A black backdrop with strings of twinkling lights, and bright gold lettering spelling the year set the stage, white lighting helping to illuminate the excited faces of Robert Southey School’s (RSS) graduating class for 2017.
Family, friends and community members filled the Southey Skating Rink Friday evening, all gathering to remember the years that were and celebrate the promising future ahead of Southey’s 36 Grade 12 graduates.
Following a welcome from MC Corralee Smith, the graduates in their finest attire, and one hockey jersey, made their grand entrance, one by one taking their place on stage.
“These are the same students that walked into kindergarten just days ago it seems,” said Connie Olson-Baragar, bringing greetings on behalf of the Robert Southey School Community Council.
Olson-Baragar encouraged the graduating students to be respectful to others, responsible for what they do, and work hard to finish a job no matter what it is. She reminded the students to greet others with a smile, do simple acts of kindness and show love to those who need it.
“Life is short so make the most of it,” she said. “Live simply and treasure what matters most — your families and your loved ones.”
Robert Southey School principal Brian Endicott shared advice he had given one student when asked how to face life’s challenges. The principal said there are three types of individuals —those who make things happen, those who watch things happen and those who don’t know what’s happening.
“Those of us that choose to make things happen are the future leaders,” he said.
The principal told the graduating students to know they are always in the position to decide how to take on life’s challenges.
“Along with taking chances, goes the risk of failure of course,” Endicott said. “Just remember to keep on trying and never give up. That’s the determination that produces success.”
The principal noted the idea of not giving up can best be illustrated by the famous words of Thomas Edison — “I’ve not failed. I’ve only found 10,000 ways that won’t work.”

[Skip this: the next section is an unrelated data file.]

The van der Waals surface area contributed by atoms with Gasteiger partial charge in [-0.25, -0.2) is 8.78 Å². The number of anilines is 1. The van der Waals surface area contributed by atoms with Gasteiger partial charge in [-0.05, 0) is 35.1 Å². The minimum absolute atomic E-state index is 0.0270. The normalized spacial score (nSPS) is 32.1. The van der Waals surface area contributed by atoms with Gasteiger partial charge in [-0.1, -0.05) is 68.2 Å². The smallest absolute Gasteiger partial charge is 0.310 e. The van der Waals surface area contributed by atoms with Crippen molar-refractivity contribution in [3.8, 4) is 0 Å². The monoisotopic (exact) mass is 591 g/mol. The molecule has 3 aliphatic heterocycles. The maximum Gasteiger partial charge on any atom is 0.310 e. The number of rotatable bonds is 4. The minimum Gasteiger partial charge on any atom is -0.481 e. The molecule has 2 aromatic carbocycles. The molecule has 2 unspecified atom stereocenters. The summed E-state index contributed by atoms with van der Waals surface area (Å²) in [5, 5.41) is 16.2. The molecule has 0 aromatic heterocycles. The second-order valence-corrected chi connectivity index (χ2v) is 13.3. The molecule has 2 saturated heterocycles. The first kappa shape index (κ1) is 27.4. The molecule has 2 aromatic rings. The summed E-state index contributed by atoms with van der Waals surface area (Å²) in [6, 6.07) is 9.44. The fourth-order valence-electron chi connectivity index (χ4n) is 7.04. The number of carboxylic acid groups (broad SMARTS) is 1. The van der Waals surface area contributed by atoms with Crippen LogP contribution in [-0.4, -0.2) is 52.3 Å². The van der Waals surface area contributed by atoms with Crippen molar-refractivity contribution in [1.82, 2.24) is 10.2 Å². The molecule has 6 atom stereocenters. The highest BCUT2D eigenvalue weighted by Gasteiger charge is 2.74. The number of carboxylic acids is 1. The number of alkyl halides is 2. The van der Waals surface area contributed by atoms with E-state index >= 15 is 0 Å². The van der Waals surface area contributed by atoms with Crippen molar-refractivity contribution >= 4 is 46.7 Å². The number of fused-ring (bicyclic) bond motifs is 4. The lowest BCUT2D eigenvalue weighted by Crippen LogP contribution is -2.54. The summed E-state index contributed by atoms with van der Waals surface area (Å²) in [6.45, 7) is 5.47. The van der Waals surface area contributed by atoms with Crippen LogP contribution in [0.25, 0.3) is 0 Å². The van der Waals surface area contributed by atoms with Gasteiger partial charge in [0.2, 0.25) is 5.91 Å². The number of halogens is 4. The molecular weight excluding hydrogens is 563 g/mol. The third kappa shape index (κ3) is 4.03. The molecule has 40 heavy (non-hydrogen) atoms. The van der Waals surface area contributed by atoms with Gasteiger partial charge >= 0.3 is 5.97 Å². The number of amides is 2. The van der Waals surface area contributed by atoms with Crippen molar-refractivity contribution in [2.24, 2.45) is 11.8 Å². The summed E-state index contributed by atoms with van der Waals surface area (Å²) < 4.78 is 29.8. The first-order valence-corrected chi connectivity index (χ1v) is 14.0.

Endicott challenged the graduates to set the bar high and strive to the best of their ability to achieve all of the goals they set for themselves.
He also recognized that while his time with the graduating students was only one year, the principal starting at the beginning of the 2016-17 school year, Endicott said he has grown to appreciate the personal connections and relationships they have made along the way.
“Remember grads, this will always be your community and your school,” he said. He invited the students to stay connected with the people in the community.
Bert de Gooijer, vice-chair of the Prairie Valley School Division Board of Education brought greetings to the students on behalf of the board. He noted his pride in the students for attending school, Robert Southey having the highest attendance within the school division. He also noted his pride in the people the students have grown to be.
“Many of you will continue your academic journey, and others will seek a different path,” he said. “Regardless of what you choose, we know that you will continue to learn and succeed in a way that is most meaningful and fulfilling for you.”
The trustee acknowledged the role played by RSS staff and parents in the lives of the graduates.
Like Endicott, the board trustee also challenged the students, encouraging them to use the knowledge and understanding they gained in Prairie Valley to make the world a more welcoming and accepting place.
MLA Glen Hart recognized the accomplishment of the graduates, and what it took to get the students to where they are. He encouraged the graduating class to both work hard and dream big.
Welcomed to the stage with a snippet of Jimmy Dean’s Big Bad John, arousing laughter from the audience, was former RSS principal John Harvey. Harvey spent seven years at the school, entering RSS when the graduating class was in Grade 5.
The former principal, the guest speaker for the evening’s ceremony, shared tips with the graduates to keep in mind while going forward in their journey.
“First, family is always first,” said Harvey.
He encouraged the graduates to rely on their parents’ experience and listen to them as they are the biggest supporters and have their child’s best interest at heart.
Secondly, the former RSS principal encouraged the students to work hard to become known as honest.
“Character is everything,” said Harvey. “More importantly, when you develop a reputation for telling the truth, people respect and listen to what you have to say.”